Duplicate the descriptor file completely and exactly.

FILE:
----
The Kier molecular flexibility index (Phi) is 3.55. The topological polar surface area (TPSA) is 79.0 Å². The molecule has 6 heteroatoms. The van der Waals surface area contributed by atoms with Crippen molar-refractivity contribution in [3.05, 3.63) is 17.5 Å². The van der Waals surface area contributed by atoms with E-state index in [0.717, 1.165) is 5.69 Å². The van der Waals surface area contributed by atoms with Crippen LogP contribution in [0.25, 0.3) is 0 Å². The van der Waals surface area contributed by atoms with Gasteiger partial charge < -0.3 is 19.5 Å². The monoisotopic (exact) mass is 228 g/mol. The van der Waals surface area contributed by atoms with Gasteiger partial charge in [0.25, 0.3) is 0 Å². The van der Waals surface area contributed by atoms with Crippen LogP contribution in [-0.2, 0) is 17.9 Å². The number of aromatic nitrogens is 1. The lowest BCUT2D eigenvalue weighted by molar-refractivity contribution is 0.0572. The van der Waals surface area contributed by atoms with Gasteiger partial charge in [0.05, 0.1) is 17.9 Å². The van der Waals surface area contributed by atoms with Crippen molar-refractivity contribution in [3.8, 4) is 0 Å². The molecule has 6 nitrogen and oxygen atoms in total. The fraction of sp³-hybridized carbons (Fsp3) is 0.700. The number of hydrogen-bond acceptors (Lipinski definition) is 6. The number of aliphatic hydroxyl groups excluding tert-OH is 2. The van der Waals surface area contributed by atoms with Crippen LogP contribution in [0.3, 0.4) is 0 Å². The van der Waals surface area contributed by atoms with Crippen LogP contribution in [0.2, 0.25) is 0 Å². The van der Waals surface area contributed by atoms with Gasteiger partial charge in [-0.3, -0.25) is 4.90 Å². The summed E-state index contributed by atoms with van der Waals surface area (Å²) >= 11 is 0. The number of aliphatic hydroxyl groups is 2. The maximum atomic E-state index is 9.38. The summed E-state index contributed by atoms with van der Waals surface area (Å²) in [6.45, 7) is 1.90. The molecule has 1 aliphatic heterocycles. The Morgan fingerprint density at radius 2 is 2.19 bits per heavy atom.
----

The Kier molecular flexibility index (Phi) is 3.55. The topological polar surface area (TPSA) is 79.0 Å². The molecule has 6 heteroatoms. The van der Waals surface area contributed by atoms with Crippen molar-refractivity contribution in [3.05, 3.63) is 17.5 Å². The van der Waals surface area contributed by atoms with E-state index in [0.717, 1.165) is 5.69 Å². The van der Waals surface area contributed by atoms with Crippen LogP contribution in [0.25, 0.3) is 0 Å². The van der Waals surface area contributed by atoms with Gasteiger partial charge < -0.3 is 19.5 Å². The monoisotopic (exact) mass is 228 g/mol. The van der Waals surface area contributed by atoms with Gasteiger partial charge in [0.25, 0.3) is 0 Å². The van der Waals surface area contributed by atoms with Crippen LogP contribution in [-0.2, 0) is 17.9 Å². The number of aromatic nitrogens is 1. The lowest BCUT2D eigenvalue weighted by molar-refractivity contribution is 0.0572. The van der Waals surface area contributed by atoms with Gasteiger partial charge in [0.05, 0.1) is 17.9 Å². The van der Waals surface area contributed by atoms with Crippen molar-refractivity contribution in [3.8, 4) is 0 Å². The molecule has 6 nitrogen and oxygen atoms in total. The fraction of sp³-hybridized carbons (Fsp3) is 0.700. The number of hydrogen-bond acceptors (Lipinski definition) is 6. The number of aliphatic hydroxyl groups excluding tert-OH is 2. The van der Waals surface area contributed by atoms with Crippen LogP contribution in [0.3, 0.4) is 0 Å². The van der Waals surface area contributed by atoms with Crippen LogP contribution in [0.2, 0.25) is 0 Å². The van der Waals surface area contributed by atoms with Gasteiger partial charge in [-0.3, -0.25) is 4.90 Å². The summed E-state index contributed by atoms with van der Waals surface area (Å²) >= 11 is 0. The number of aliphatic hydroxyl groups is 2. The maximum atomic E-state index is 9.38. The summed E-state index contributed by atoms with van der Waals surface area (Å²) in [6.45, 7) is 1.90. The molecule has 1 aliphatic heterocycles. The Morgan fingerprint density at radius 2 is 2.19 bits per heavy atom.